“Your relationships can only be as healthy as you are. That’s why this book is a roadmap to personal health and well-being. It’s the single most important thing you can read for your relationships.”
series of books on how to cultivate positive relationships. After having previously co-authored more than a dozen books on relationships, Healthy Me, Health Us aims to expand and deepen their central arguments about how best to ensure quality relationships. In this interview, Les Parrott joins Solomon Green to discuss the conception of their latest book, as well as to provide a few practical insights from Healthy Me, Health Us.r. Les Parrott and his wife, Dr. Leslie Parrott, release their new book Healthy Me, Health Us on May 5th, the latest in the husband-wife team’s
As we await the release of your new book, can you describe the process by which you came to write it?
This is a cornerstone message for us. We didn’t just dream up this idea for a book and begin writing it. The concept has been percolating for more than two decades. After writing more than a dozen relationship books filled with practical tips, techniques and strategies, we wanted to go deeper. We wanted to get to the ultimate core of what it takes to build healthy relationships. And it’s an inside job. It begins with you! Your relationships can only be as healthy as you are. That’s why this book is a roadmap to personal health and well-being. It’s the single most important thing you can read for your relationships.
Can you describe how this book complements, builds on, or is different from your more than a dozen previous books?
In many ways, this book is the foundation to everything else we’ve written. Our books include Love Talk (about communication), The Good Fight (about conflict), Your Time Starved Marriage (about meaningful connections), Crazy Good Sex (about, well, sex). And all of these contain research and strategies to help couples improve their relationships. But in the end, if someone doesn’t get the message of this latest book, Healthy Me, Healthy Us, they will continually fall short on all other practices.
You have described this single distillation of your wisdom to: “If you try to build intimacy with another person before you have gotten whole on your own, all your relationships become an attempt to complete yourself.” What are some of the other essential takeaways?
Well, the takeaways are very specific. First, we want you to have a deep sense of your personal significance. This is where your emotional well-being begins. And it is not something you earn. Like a $100 bill, no matter how wrinkled, stomped on, or dirty, it still has the same value as every other $100 bill. Second, we want you to have a deep sense of purpose. We call it “unswerving authenticity” because it empowers you to stay on your path no matter what anyone else says or thinks. It means being true to you and your call. And third, we want you to get a lock on self-giving love. Ultimately, your sense of well-being only matters when you begins to give yourself away: when you love at the highest levels. And that’s typically exhibited through empathy, the capacity to see the world accurately from another person’s perspective. Most of us think we do that better than we actually do. But everyone needs to be more intentional with this. And when you have two people enjoying mutual empathy, you will have created one of the safest and most fulfilling places on the planet.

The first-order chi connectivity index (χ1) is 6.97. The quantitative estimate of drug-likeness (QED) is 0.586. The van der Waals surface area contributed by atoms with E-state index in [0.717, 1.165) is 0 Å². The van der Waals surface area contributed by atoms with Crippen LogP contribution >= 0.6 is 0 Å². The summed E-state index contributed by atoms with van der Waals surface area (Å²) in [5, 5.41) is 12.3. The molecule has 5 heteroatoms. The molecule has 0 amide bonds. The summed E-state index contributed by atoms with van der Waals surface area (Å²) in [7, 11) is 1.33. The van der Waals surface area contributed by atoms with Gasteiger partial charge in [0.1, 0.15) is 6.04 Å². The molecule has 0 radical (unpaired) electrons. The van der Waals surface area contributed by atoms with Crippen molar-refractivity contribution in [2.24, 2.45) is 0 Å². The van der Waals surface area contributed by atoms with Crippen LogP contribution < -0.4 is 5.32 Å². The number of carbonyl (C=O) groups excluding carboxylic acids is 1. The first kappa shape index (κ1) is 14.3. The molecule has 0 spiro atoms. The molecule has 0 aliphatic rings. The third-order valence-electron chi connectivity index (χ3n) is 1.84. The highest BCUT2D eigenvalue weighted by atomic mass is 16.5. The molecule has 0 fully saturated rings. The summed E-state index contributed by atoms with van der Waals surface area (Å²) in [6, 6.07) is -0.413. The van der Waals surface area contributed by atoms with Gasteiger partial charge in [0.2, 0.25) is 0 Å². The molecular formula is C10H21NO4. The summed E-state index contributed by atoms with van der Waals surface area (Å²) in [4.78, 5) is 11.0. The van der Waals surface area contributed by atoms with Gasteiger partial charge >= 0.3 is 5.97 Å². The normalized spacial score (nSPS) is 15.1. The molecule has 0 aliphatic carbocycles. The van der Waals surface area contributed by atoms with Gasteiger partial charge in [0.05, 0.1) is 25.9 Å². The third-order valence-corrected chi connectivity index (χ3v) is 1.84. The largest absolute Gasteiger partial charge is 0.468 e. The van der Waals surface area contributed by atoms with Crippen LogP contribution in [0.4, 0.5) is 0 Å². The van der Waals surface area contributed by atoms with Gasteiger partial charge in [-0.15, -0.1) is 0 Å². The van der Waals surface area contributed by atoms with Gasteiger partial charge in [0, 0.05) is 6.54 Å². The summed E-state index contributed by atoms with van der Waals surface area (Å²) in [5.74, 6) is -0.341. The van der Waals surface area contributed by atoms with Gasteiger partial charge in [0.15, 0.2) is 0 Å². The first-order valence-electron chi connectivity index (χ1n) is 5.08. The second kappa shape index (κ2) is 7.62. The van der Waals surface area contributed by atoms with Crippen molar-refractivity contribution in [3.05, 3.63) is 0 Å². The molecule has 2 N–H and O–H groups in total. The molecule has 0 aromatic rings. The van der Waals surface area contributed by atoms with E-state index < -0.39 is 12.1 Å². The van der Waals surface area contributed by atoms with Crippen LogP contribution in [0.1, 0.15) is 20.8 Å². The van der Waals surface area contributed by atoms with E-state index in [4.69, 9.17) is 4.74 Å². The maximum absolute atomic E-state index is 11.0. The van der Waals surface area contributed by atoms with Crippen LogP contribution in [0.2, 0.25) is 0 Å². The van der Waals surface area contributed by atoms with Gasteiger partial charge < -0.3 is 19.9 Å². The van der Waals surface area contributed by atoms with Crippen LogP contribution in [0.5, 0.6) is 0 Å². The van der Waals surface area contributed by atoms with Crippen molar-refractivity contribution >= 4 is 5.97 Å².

You obviously provide important advice as to how to create meaningful relationships. What are some of the biggest misconnections floating around our society about how to pursue meaningful relationships that you think are off base and potentially leading people astray?
The biggest misnomer is that someone can “complete” you. We see it on greeting cards, in movies, love stories, and so on. Truth be told, nobody can complete you. Ultimately, you have to get healthy and whole on your own. If you’re looking for someone to be your shortcut to well-being, you’ll be disappointed, and the relationship will fall flat. Guaranteed. We can help each other on the path to wholeness, as iron sharpens iron, but ultimately it’s our own responsibility.
What are some of the biggest challenges facing families and relationships today that might not have been present in decades past?
We all know that technology is a double-edge sword. It adds so much value to our lives when it comes to productivity, entertainment, and, yes, connectivity. But it can also rob us of a more profound interpersonal experience with the ones we love. On top of that, especially for families, is that we have all but lost the family dinner hour. It used to be that this was a time when everyone in the home gathered and debriefed their day, raised important questions, discussed dreams, and so on. These days too many of our kitchens have turned into food courts with everyone doing their own thing. Of course, the Coronavirus pandemic has changed this for many families that are rediscovering the value of what we call “the hour that matters most.”
What do you anticipate being your next project once this book is published and released?
Our research is leading us to drill deeper into authenticity and the value we find in a better sense of clarity. It’s difficult to get an accurate picture of yourself. And self-awareness is so essential to our relationships. That’s why we have devoted the last many years to building world-class online assessments like BetterLove.com. When you get an accurate picture of yourself you can then, an only then, do something about it. As we like to say, awareness is curative.